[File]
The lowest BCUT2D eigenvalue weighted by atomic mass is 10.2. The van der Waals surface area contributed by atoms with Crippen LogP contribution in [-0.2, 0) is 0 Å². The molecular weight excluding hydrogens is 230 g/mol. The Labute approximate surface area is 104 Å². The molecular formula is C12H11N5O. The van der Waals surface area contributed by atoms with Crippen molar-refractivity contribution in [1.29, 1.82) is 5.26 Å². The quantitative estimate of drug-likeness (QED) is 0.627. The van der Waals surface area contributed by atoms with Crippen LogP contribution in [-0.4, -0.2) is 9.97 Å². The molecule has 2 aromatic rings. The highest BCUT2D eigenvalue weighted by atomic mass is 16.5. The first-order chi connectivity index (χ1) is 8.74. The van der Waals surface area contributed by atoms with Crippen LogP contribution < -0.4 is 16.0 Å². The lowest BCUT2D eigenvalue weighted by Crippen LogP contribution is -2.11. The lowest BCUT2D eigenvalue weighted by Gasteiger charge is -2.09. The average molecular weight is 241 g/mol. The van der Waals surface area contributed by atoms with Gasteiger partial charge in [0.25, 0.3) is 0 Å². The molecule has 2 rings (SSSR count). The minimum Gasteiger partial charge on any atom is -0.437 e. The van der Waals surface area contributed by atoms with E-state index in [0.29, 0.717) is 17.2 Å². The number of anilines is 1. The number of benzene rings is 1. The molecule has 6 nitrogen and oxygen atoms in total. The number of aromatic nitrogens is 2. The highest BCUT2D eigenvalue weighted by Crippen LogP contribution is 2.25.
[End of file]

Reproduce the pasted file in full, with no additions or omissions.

The lowest BCUT2D eigenvalue weighted by atomic mass is 10.2. The van der Waals surface area contributed by atoms with Crippen LogP contribution in [-0.2, 0) is 0 Å². The molecular weight excluding hydrogens is 230 g/mol. The Labute approximate surface area is 104 Å². The molecular formula is C12H11N5O. The van der Waals surface area contributed by atoms with Crippen molar-refractivity contribution in [1.29, 1.82) is 5.26 Å². The quantitative estimate of drug-likeness (QED) is 0.627. The van der Waals surface area contributed by atoms with Crippen LogP contribution in [-0.4, -0.2) is 9.97 Å². The molecule has 2 aromatic rings. The highest BCUT2D eigenvalue weighted by atomic mass is 16.5. The first-order chi connectivity index (χ1) is 8.74. The van der Waals surface area contributed by atoms with Crippen LogP contribution < -0.4 is 16.0 Å². The lowest BCUT2D eigenvalue weighted by Crippen LogP contribution is -2.11. The lowest BCUT2D eigenvalue weighted by Gasteiger charge is -2.09. The average molecular weight is 241 g/mol. The van der Waals surface area contributed by atoms with Gasteiger partial charge in [0.25, 0.3) is 0 Å². The molecule has 2 rings (SSSR count). The minimum Gasteiger partial charge on any atom is -0.437 e. The van der Waals surface area contributed by atoms with E-state index in [0.29, 0.717) is 17.2 Å². The number of anilines is 1. The number of benzene rings is 1. The molecule has 6 nitrogen and oxygen atoms in total. The number of aromatic nitrogens is 2. The highest BCUT2D eigenvalue weighted by Crippen LogP contribution is 2.25.